A handful of patents that were just released earlier this week provide further evidence that the Microsoft Band could yet have a future. Both patents are related to fitness and health tracking on a gadget that is conceptually similar to the tracker that is no longer available for purchase.
In spite of the fact that the Microsoft Band 2 has more sensors than any other fitness tracker on the market, the firm finally discontinued the Band line and abandoned the idea altogether. It was later discovered that a model of the third generation was in the process of being developed. It came with an electrocardiogram (ECG) and a whopping 12 other sensors that let you check your blood pressure. This was a first for activity trackers. Window Central was able to snag a prototype earlier this year and put it through its paces to determine how well it functions.
It would appear that the gadget would’ve been a significant upgrade over the one that was previously available, both in terms of its appearance and its capabilities. Unfortunately, it was never brought to the public’s attention.
But if the information in two patents found by Digital Trends is any indication, all of this could change soon.
The first one is an extension of an older invention for a device in the form of a ring that has electrically conductive skin sensors. Because they would ensure that there is always contact with the skin, two skin sensors are mentioned in the patent as having the potential to provide improved accuracy when monitoring vital signs such as levels of stress and other forms of biodata. Some skin detectors may be designed to be bulky and knobby so that they can fit the wrists of a variety of users.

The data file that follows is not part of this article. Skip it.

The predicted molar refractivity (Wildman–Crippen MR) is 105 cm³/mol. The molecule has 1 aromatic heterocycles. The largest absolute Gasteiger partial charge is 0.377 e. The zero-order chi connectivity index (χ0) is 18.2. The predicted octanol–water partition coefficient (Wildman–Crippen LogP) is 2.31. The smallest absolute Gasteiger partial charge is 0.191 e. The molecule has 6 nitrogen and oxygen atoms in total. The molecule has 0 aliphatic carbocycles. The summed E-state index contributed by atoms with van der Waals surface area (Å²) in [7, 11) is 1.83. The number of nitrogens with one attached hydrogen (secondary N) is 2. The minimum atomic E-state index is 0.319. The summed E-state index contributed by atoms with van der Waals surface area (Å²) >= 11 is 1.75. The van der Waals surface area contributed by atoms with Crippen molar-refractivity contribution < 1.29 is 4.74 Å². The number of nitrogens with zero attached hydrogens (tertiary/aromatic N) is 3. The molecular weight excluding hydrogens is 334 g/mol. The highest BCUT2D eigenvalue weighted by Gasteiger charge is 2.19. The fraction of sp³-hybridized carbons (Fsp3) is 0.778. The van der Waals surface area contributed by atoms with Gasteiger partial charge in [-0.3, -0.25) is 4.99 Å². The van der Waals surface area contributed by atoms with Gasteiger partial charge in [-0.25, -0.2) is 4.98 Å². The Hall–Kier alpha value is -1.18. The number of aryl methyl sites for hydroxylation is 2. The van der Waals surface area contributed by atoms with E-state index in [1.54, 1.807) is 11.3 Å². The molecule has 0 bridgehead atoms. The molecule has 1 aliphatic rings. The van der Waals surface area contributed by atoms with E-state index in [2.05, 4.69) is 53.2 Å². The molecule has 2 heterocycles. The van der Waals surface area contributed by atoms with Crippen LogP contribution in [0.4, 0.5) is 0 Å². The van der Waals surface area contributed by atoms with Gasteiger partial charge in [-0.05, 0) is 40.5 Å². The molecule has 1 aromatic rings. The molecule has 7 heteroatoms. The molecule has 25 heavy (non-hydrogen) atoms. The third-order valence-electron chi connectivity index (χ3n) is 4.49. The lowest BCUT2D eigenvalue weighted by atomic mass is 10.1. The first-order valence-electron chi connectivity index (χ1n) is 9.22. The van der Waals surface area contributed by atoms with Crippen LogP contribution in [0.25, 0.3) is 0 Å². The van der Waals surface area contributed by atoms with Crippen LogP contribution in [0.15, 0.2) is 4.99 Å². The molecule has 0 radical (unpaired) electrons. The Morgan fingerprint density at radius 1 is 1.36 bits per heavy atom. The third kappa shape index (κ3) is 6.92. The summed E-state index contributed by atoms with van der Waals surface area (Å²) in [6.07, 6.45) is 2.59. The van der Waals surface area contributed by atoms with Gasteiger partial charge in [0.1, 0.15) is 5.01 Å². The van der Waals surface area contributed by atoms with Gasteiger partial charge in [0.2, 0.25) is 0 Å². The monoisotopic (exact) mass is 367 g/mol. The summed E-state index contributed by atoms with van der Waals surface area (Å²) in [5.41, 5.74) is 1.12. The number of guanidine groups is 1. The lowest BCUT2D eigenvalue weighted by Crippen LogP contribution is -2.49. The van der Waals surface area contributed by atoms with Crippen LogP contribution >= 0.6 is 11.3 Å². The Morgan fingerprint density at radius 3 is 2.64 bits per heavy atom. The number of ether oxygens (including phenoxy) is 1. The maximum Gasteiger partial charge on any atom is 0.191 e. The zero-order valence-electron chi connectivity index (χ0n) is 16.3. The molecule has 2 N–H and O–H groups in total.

The second patent follows a pattern that has been seen before. It would appear that Microsoft is not abandoning its plan to monitor blood pressure using data collected from the wrist. This time, rather than using an EKG, it is done by compiling the patient’s medical history, together with time-varying factors and other relevant information.
According to the application, this would be paired with something called “radial pulse pressure” or “aortic pulse wave velocity,” both of which tend to correspond to actual blood pressure. Even though this might not give accurate readings of blood pressure, it might be good enough for most people who only get their blood pressure checked once in a while.
It is common practice to refer to high blood pressure as “the silent killer.” Even though the illness affects one in three people, as many as one-third of those affected may be oblivious to the fact that they have a problem. The ability to consistently measure and, more significantly, keep track of one’s blood pressure might quite literally save one’s life. This ability should never, however, take the place of consulting a doctor.
On May 3rd, both of these applications were given their formal status. The question remains as to whether or not this technological advancement will ever be commercialized. Patent applications submitted by companies frequently fail to bear fruit. The fact that there are two patents gives some reason to be hopeful about the possibility of making a new third-generation band.
What are your thoughts? Do you think it would be beneficial for Microsoft to bring back the Band?